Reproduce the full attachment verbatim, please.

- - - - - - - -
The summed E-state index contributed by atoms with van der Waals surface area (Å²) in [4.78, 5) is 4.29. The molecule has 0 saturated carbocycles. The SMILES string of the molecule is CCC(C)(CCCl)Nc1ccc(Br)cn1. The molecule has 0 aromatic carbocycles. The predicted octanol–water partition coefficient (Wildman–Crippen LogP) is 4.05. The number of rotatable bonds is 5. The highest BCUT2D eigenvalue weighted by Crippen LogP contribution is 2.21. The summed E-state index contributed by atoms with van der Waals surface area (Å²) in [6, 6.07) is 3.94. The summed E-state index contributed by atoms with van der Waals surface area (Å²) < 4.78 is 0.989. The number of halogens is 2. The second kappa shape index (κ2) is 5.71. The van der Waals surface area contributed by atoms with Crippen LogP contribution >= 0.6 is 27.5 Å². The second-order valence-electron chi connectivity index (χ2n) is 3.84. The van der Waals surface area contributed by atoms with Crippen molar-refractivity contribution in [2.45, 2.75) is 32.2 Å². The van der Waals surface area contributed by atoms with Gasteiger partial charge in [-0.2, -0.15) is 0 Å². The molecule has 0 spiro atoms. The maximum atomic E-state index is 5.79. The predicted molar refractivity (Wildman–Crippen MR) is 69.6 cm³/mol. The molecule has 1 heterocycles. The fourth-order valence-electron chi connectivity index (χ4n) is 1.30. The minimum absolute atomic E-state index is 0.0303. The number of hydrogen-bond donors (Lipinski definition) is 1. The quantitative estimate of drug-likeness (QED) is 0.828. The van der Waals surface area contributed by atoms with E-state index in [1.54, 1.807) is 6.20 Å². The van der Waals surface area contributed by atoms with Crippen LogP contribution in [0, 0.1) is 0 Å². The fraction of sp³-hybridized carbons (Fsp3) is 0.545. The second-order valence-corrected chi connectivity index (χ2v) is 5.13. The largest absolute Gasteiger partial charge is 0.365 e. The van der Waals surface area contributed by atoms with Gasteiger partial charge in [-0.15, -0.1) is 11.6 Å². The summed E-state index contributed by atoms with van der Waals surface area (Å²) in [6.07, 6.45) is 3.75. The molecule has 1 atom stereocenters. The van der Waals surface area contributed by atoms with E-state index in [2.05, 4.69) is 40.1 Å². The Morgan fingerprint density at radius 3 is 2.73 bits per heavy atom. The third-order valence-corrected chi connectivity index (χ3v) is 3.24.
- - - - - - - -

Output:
The summed E-state index contributed by atoms with van der Waals surface area (Å²) in [4.78, 5) is 4.29. The molecule has 0 saturated carbocycles. The SMILES string of the molecule is CCC(C)(CCCl)Nc1ccc(Br)cn1. The molecule has 0 aromatic carbocycles. The predicted octanol–water partition coefficient (Wildman–Crippen LogP) is 4.05. The number of rotatable bonds is 5. The highest BCUT2D eigenvalue weighted by Crippen LogP contribution is 2.21. The summed E-state index contributed by atoms with van der Waals surface area (Å²) in [6, 6.07) is 3.94. The summed E-state index contributed by atoms with van der Waals surface area (Å²) < 4.78 is 0.989. The number of halogens is 2. The second kappa shape index (κ2) is 5.71. The van der Waals surface area contributed by atoms with Crippen LogP contribution >= 0.6 is 27.5 Å². The second-order valence-electron chi connectivity index (χ2n) is 3.84. The van der Waals surface area contributed by atoms with Crippen molar-refractivity contribution in [2.45, 2.75) is 32.2 Å². The van der Waals surface area contributed by atoms with Gasteiger partial charge in [-0.2, -0.15) is 0 Å². The molecule has 0 spiro atoms. The maximum atomic E-state index is 5.79. The predicted molar refractivity (Wildman–Crippen MR) is 69.6 cm³/mol. The molecule has 1 heterocycles. The fourth-order valence-electron chi connectivity index (χ4n) is 1.30. The minimum absolute atomic E-state index is 0.0303. The number of hydrogen-bond donors (Lipinski definition) is 1. The quantitative estimate of drug-likeness (QED) is 0.828. The van der Waals surface area contributed by atoms with E-state index in [1.54, 1.807) is 6.20 Å². The van der Waals surface area contributed by atoms with Crippen LogP contribution in [0, 0.1) is 0 Å². The fraction of sp³-hybridized carbons (Fsp3) is 0.545. The second-order valence-corrected chi connectivity index (χ2v) is 5.13. The largest absolute Gasteiger partial charge is 0.365 e. The van der Waals surface area contributed by atoms with Gasteiger partial charge in [-0.15, -0.1) is 11.6 Å². The summed E-state index contributed by atoms with van der Waals surface area (Å²) in [6.07, 6.45) is 3.75. The molecule has 1 atom stereocenters. The van der Waals surface area contributed by atoms with E-state index in [2.05, 4.69) is 40.1 Å². The Morgan fingerprint density at radius 3 is 2.73 bits per heavy atom. The third-order valence-corrected chi connectivity index (χ3v) is 3.24.